Beto O'Rourke holds counter protest in Grand Prairie while President Trump held event in Dallas

About 15 miles away from President Donald Trump’s rally on Thursday, Democratic presidential hopeful Beto O'Rourke held a competing rally with a competing message.

O'Rourke said the rally would be a political competition with the Trump rally. But if it was a crowd competition, it wasn't.

The former congressman hosted a much smaller crowd at the Theater at Grand Prairie for what he called a "rally against fear." He was joined by other prominent Texas Democrats, including State Senator Royce West, who is running for John Cornyn's U.S Senate seat.

In his Senate run against Republican ted Cruz, O’Rourke got closer to the Senate than any Texas Democrat in decades. But that message has not reflected in the polls nationwide.

O’Rourke says he’s in the race for the long haul. During Thursday’s rally in Grand Prairie, he had one focus: a counter-rally to President Trump to fight the president’s “message of fear.”

“That fear he is trying to use against us. That fear that he directed and drove down to El Paso. That fear that claimed the lives of 22 Americans,” O’Rourke said. “We, those of here together, standing to be counted are the answer to that fear.”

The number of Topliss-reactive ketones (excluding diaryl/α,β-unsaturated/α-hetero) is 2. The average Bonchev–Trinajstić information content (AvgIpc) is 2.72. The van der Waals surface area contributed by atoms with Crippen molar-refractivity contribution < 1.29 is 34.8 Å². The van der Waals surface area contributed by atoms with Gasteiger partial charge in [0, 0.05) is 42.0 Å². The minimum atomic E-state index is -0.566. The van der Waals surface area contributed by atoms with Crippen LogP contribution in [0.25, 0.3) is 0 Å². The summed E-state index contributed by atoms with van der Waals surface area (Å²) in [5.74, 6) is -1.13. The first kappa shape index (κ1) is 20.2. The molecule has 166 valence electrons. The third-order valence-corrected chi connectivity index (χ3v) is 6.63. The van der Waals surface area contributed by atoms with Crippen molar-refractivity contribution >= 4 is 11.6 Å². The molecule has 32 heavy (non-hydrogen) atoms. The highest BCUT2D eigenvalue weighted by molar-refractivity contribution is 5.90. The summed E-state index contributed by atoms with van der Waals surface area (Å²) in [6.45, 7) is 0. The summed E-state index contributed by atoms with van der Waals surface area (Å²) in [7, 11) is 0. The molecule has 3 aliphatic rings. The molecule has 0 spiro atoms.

O’Rourke did not ease up on his tough stance on gun control. It includes a gun buyback proposal, which is a tough sell for many Texans.

“We have lifted not a finger for universal background checks or red flag laws or ending the sale of assault weapons in this country,” he said.

O’Rourke talked about what he calls “social injustice” for minorities in Texas. He touched on two high-profile shootings involving officers in North Texas.

“Not even a week ago, Tay Jefferson shot in her home by someone sworn to serve and protect her and anyone without regard of the color of their skin,” he said. “In the same community as Botham Jean. In his own apartment. Again by a while police officer.”

For those in the crowd of roughly 5,000, they say tackling fear means going to the polls.

“It's time for a change. It's time for us to not be fearful of what our future has and to follow someone who has a vision for our future,” said supporter Pamela Gains. “This country needs unity. This country needs peace. This country needs opportunity where everyone gets that chance. Where equality matters. Where justice matters.”